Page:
vertebrae in my back during a freestyle MX show I met Bruno Pischiutta. He immediately sparked my interest in becoming a successful film actor. So, I dove in full-time, 2 years ago, when I was 24, knowing that this path would be a very challenging one. Except this time, I felt that there were no limits, mentally and physically, to my success and satisfaction. DG: Great. Well, I can vouch for Bruno – he’s the best! He’s a man who always goes for his dreams and encourages others to do the same. Now, look at how things are manifesting for him – AP: I agree. With all that in mind, I have signed a six-year contract with International Film Properties, and will work under Bruno and Daria’s guidance. I’m really looking forward to performing in many films with both of them, including leading roles in Virtary and Glicine. DG: What other films have you been working on? AP: I have just finished a Feature film in NYC, called The System Within. As the only Canadian Actor in the film, I play Lead FBI agent Crouton. I worked along side Actor Robert Miano (Donnie Brasco, Laws of Deception), Hawthorne James (Five Heartbeats, Speed , Seven) and EMI rap star Chingy. This project was the brainchild of Tariq Alexander, a former model turned actor and producer. It is scheduled for release this fall. DG: Andrew, thanks for your time and for sharing so much about yourself. Any parting thoughts? AP: I feel privileged to have a chance to add some facet of entertainment to movie lovers all over the world. To me, like Bruno, it only makes sense to follow your dreams, not to have your dreams follow you. Becoming an actor is a powerful position to be in, in many ways, but I want to touch and encourage people. Acting is not a road to fame for me, but a road to fulfillment. D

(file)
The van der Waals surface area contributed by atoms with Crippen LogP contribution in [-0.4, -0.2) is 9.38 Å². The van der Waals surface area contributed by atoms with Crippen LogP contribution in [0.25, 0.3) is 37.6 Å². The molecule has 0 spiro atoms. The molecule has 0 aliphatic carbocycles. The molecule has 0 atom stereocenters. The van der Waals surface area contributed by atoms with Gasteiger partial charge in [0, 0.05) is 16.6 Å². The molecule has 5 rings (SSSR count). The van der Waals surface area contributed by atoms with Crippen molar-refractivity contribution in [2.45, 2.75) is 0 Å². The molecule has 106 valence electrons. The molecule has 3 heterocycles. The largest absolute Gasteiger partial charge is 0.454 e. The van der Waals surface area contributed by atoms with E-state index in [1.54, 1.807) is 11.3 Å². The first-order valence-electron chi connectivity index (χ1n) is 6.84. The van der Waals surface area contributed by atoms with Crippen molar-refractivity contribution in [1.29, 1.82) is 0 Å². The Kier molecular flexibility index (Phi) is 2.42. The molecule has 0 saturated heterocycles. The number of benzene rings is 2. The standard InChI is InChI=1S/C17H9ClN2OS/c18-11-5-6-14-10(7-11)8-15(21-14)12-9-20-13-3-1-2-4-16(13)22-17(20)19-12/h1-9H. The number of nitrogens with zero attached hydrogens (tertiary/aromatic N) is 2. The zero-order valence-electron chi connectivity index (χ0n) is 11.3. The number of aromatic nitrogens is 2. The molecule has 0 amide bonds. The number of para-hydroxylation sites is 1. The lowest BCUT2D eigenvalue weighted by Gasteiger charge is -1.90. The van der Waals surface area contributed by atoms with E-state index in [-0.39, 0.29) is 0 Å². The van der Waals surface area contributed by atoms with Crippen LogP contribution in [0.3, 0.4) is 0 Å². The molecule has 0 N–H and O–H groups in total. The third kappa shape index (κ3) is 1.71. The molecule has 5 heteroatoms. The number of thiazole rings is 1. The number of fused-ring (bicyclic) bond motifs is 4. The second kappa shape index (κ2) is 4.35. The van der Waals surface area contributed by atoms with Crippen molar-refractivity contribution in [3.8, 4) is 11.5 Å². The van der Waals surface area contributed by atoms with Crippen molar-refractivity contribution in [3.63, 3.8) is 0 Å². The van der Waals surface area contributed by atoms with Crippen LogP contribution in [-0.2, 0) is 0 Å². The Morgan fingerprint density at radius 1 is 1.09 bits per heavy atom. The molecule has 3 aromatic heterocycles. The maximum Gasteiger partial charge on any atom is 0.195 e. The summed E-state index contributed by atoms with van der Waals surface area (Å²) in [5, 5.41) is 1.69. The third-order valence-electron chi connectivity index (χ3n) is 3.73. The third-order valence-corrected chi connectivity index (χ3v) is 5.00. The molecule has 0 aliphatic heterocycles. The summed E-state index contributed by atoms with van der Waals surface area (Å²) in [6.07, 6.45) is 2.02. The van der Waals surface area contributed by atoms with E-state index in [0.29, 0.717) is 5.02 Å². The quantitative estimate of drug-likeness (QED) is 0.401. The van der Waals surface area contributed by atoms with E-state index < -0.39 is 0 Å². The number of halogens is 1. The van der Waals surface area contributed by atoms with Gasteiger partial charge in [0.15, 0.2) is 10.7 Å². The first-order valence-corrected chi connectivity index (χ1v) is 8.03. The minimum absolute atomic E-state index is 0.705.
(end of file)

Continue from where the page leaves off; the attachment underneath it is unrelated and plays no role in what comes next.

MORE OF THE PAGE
David Winters Sees New Global Opportunities for Thailand’s Film Industry An Entertainment Industry Veteran Turns to Thailand to Produce an English-Language Epic By Jane Delson


The King Maker